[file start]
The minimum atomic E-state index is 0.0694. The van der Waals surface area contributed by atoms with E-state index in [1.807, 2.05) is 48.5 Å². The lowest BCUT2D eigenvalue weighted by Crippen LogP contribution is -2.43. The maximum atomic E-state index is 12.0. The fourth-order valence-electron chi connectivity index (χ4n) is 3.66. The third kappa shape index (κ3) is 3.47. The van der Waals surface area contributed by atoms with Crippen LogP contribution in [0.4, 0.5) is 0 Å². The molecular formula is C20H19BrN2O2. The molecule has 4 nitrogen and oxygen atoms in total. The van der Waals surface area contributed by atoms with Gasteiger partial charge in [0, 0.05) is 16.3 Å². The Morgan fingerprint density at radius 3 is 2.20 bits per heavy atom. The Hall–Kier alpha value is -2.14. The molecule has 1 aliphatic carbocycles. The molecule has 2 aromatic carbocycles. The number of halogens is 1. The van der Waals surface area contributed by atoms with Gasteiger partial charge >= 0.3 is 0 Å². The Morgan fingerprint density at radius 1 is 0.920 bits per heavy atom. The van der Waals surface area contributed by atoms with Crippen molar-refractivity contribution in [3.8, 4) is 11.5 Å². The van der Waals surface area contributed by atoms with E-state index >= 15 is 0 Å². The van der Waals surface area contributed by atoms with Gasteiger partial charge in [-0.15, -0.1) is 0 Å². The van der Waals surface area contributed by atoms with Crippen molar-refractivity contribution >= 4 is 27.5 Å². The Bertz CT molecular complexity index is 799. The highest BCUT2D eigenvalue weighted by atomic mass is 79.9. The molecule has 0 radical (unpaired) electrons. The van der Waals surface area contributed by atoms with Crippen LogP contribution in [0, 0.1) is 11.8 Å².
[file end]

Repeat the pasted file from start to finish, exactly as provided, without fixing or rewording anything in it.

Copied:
The minimum atomic E-state index is 0.0694. The van der Waals surface area contributed by atoms with E-state index in [1.807, 2.05) is 48.5 Å². The lowest BCUT2D eigenvalue weighted by Crippen LogP contribution is -2.43. The maximum atomic E-state index is 12.0. The fourth-order valence-electron chi connectivity index (χ4n) is 3.66. The third kappa shape index (κ3) is 3.47. The van der Waals surface area contributed by atoms with Crippen LogP contribution in [0.4, 0.5) is 0 Å². The molecular formula is C20H19BrN2O2. The molecule has 4 nitrogen and oxygen atoms in total. The van der Waals surface area contributed by atoms with Gasteiger partial charge in [0, 0.05) is 16.3 Å². The Morgan fingerprint density at radius 3 is 2.20 bits per heavy atom. The Hall–Kier alpha value is -2.14. The molecule has 1 aliphatic carbocycles. The molecule has 2 aromatic carbocycles. The number of halogens is 1. The van der Waals surface area contributed by atoms with Gasteiger partial charge >= 0.3 is 0 Å². The Morgan fingerprint density at radius 1 is 0.920 bits per heavy atom. The van der Waals surface area contributed by atoms with Crippen molar-refractivity contribution in [3.8, 4) is 11.5 Å². The van der Waals surface area contributed by atoms with E-state index >= 15 is 0 Å². The van der Waals surface area contributed by atoms with Gasteiger partial charge in [-0.15, -0.1) is 0 Å². The van der Waals surface area contributed by atoms with Crippen molar-refractivity contribution >= 4 is 27.5 Å². The Bertz CT molecular complexity index is 799. The highest BCUT2D eigenvalue weighted by atomic mass is 79.9. The molecule has 0 radical (unpaired) electrons. The van der Waals surface area contributed by atoms with Crippen LogP contribution in [0, 0.1) is 11.8 Å².